Should I sleep with a pillow between my legs? Experts reveal the benefits it can have for your health

Sleeping with a pillow between your legs can alleviate back pain and help you sleep better. Here, an osteopath and sleep specialist explain how

Woman stretching out in bed, relaxed and peaceful after a good night's sleep, sleeping with pillow between legs
(Image credit: Getty Images)

Can sleeping with a pillow between your legs help you sleep better? If you find yourself tossing and turning every night, waking up at all hours with a sore back, neck, or hips then this could be something for you to try. 

When it comes to our sleep, it's not only the bedtime routine that matters. Of course, switching off your phone and settling down for a relaxing night's sleep is important but how you sleep and specifically the position of your body may play more of a role in our sleep quality than we think.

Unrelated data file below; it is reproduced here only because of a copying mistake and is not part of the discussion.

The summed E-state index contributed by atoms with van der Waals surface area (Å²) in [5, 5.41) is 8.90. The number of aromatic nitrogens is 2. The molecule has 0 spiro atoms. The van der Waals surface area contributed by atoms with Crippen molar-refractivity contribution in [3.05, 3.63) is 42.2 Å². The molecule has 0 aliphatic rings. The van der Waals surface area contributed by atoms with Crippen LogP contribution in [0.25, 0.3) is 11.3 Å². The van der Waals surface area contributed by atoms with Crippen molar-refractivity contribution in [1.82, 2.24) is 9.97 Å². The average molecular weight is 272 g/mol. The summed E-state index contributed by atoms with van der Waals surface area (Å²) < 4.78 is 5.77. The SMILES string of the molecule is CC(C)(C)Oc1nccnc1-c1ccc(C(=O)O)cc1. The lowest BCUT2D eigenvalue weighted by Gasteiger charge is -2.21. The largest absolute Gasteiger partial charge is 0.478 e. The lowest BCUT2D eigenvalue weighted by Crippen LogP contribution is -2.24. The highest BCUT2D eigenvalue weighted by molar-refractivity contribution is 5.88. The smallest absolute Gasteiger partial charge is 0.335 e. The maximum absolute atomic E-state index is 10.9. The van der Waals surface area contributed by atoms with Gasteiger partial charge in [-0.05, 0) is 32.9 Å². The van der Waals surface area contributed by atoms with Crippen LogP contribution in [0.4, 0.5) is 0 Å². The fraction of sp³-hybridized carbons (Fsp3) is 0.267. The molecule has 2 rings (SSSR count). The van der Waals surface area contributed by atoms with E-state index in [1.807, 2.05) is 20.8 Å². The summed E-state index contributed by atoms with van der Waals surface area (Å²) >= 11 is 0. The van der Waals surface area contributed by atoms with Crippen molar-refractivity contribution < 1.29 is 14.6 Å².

To dig deeper into the role that our body positioning plays in learning how to sleep better and to explore the benefits of putting a pillow between your legs, we've spoken to a certified osteopath and a sleep scientist. 

Should I sleep with a pillow between my legs?

Sure, it might look a little strange to the person you may be sharing a bed with but sleeping with a pillow between your knees can really help to improve your sleep hygiene, helping you have better quality sleep for longer. From helping with back and neck pain to potentially improving your posture overall, keeping an extra pillow on hand to tuck between your legs as you fall asleep can have numerous benefits for side, back, and front sleepers alike. 

1. Sleeping with a pillow between your legs will help with lower back pain